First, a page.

Tony Benn really was ‘dangerous’ – to the establishment

Hilary Wainwright looks back at how Tony Benn's frustrations in government spurred him to spend his life fighting for real democracy

March 15, 2014
8 min read


Hilary WainwrightHilary Wainwright is a member of Red Pepper's editorial collective and a fellow of the Transnational Institute.

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As the British establishment posthumously patronises those it went all out to destroy, it’s worth remembering Tony Benn’s own description of the way ruling elites treat those who lead movements for change: ‘It’s the same each time. First they ignore you, then they say you’re mad, then dangerous, then there’s a pause and then you can’t find anyone who disagrees with you.’

Red Pepper pays tribute to Tony Benn because he really did pose a danger to the British establishment; because he continued, even after the defeats wrought by Callaghan, Thatcher and Blair, to inspire and provide a focus for forces for radical change. And because we commit ourselves to continue his challenge to the ruling order with a similar lack of fear or deference, as best we can.

The frustration of government

First let’s remember the nature of the threat he represented in the 1970s, when he was minister of industry in the 1974-79 Labour governments, before being sacked by Harold Wilson under strong pressure from the bosses’ CBI and the City. Benn was determined to implement the manifesto on which Labour was elected in 1974.

Implementation of a radical electoral mandate was not what civil servants, fellow Labour ministers or the CBI were used to. A tacit understanding was built into the British political system that Labour ministers will come into office with a lot of radical rhetoric – understood as necessary to motivate party members to campaign – but which would soon be abandoned to accommodate to the imperatives of running a department of state.

Not so Tony Benn, who we must remember was, unusually, radicalised by the experience of being in government, and trying from within to modernise British industry against the short-sighted, finance-obsessed hierarchies of corporate management in close alliance with the government. Yet while he was frustrated by government, he was inspired by the skills and energies of workers like those in the shipyards of Clydeside, the engineers of Chrysler, British Leyland and Lucas Aerospace and their struggle to save manufacturing from the company bosses looking for a short-term profit. Moreover, he had inherited the political self-confidence of a long family line of aristocratic public servants and would not to let the feudal deference of the British state stand in his way.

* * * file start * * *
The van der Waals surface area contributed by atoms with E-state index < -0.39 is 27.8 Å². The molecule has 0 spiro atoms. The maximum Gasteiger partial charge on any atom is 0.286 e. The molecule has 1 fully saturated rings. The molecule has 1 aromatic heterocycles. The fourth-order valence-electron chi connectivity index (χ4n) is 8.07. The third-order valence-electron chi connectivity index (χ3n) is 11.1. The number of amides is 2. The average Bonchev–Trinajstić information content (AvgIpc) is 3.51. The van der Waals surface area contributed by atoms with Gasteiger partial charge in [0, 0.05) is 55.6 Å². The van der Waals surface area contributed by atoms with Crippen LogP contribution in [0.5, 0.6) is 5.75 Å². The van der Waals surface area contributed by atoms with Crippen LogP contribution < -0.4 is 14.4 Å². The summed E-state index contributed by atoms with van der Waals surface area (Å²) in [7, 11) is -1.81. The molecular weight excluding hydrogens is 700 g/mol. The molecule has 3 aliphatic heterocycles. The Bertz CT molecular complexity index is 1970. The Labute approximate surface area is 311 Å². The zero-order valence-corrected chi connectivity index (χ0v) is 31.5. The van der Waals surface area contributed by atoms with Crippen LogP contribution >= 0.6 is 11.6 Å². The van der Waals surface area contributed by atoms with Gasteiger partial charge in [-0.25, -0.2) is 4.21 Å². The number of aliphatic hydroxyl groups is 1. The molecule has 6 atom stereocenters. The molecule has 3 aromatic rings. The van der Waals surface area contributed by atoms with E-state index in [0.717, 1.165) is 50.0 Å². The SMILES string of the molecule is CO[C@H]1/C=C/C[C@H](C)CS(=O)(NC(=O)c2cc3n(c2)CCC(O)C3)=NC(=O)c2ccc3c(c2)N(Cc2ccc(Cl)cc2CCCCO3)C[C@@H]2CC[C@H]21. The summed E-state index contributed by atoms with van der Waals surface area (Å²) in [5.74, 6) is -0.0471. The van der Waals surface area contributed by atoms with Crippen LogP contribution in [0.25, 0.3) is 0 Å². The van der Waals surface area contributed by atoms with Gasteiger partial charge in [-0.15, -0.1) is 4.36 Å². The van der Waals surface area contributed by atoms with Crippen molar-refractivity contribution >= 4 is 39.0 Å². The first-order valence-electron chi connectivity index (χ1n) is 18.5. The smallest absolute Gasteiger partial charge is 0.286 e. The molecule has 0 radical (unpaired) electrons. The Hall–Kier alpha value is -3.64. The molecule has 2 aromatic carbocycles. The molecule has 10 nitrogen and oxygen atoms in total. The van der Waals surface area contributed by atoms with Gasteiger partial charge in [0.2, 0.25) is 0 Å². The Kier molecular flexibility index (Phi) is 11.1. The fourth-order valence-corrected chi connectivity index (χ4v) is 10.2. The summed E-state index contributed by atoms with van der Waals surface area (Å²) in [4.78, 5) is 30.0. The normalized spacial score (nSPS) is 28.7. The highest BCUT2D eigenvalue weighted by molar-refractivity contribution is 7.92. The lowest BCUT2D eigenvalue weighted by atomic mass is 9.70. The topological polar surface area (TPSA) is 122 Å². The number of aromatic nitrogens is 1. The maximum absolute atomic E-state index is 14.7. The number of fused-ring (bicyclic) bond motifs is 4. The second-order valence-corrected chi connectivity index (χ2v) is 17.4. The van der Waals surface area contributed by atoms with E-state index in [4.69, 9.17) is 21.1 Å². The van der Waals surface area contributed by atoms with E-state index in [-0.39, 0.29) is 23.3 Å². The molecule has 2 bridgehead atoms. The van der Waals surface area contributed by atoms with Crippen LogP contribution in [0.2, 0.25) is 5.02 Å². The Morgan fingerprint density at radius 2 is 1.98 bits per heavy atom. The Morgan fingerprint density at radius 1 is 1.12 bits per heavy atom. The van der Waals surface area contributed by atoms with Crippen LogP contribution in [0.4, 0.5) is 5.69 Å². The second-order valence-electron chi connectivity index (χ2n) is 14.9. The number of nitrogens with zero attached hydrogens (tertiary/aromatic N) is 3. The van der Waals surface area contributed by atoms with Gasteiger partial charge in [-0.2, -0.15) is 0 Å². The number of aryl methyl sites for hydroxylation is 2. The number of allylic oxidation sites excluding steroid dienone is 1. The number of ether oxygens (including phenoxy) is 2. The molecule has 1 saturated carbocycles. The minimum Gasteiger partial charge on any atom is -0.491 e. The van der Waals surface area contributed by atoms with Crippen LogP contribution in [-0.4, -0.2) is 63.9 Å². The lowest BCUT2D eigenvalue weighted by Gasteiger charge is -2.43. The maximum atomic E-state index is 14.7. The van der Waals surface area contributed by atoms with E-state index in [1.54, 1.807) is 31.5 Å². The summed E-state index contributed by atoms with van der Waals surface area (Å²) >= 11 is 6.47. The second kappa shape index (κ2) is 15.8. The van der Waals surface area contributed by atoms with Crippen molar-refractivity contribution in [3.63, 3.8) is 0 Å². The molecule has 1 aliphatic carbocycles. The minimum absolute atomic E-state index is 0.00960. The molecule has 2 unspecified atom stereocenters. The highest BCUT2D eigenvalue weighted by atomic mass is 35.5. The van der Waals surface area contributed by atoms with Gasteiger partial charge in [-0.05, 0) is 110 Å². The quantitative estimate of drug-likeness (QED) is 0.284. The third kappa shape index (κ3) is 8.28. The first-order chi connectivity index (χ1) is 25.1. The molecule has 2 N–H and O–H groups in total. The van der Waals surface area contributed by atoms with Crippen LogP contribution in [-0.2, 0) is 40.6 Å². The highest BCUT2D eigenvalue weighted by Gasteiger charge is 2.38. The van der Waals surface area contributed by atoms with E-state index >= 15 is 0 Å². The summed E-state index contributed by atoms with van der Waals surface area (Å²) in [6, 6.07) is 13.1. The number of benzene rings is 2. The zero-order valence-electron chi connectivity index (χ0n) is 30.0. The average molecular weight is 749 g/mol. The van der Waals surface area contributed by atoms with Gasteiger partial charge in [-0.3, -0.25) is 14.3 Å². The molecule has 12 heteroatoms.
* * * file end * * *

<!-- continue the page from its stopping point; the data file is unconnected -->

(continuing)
An entry in Benn’s diary gives a whiff of the anxiety that his seriousness about Labour’s manifesto commitments to shift power to working people was causing in ruling class circles. The diary records that on Thursday 27 June 1974, the department of industry’s permanent secretary Antony Part came – like a message boy of the establishment – into Benn’s office, after seeing a speech in which Benn had attacked ‘industrial policies discussed in the comfortable atmosphere of Westminster, Whitehall and Fleet Street’ and urged wider regional and worker participation. ‘You’re inflaming people,’ said Part. ‘You’re raising temperatures.’

Benn takes up the story: ‘“Not at all – I’m using very clear language,” I said. I went over and opened the manifesto. “The first objective of the manifesto is about a fundamental and irreversible shift in the balance of wealth and power in favour of working people and their families,” I read. “Well,” said Part, “I have never known a minister in the whole course of my life in any party who has been like you.”

Workers’ control

The reason why Benn was seen as a danger to those in the comfortable fastnesses of Westminster, Whitehall, Fleet Street and, it must be added, the City, is not just because he was a notably determined socialist but because he came to the department of industry on the back of a strong movement of industrial workers. Prime minister Heath had just been defeated by the miners, and the miners’ strike in 1973 had been preceded by occupations against closures and redundancies, symbolised by the occupation of the Upper Clyde Shipbuilders Yard, which had so inspired Tony Benn.

Benn had an electoral mandate for radical change, but more than that, he had allies in the workplaces of British industry who had the technical and manufacturing know-how of the changes that could really drive technological and economic change – and industrial bargaining power to back their demands.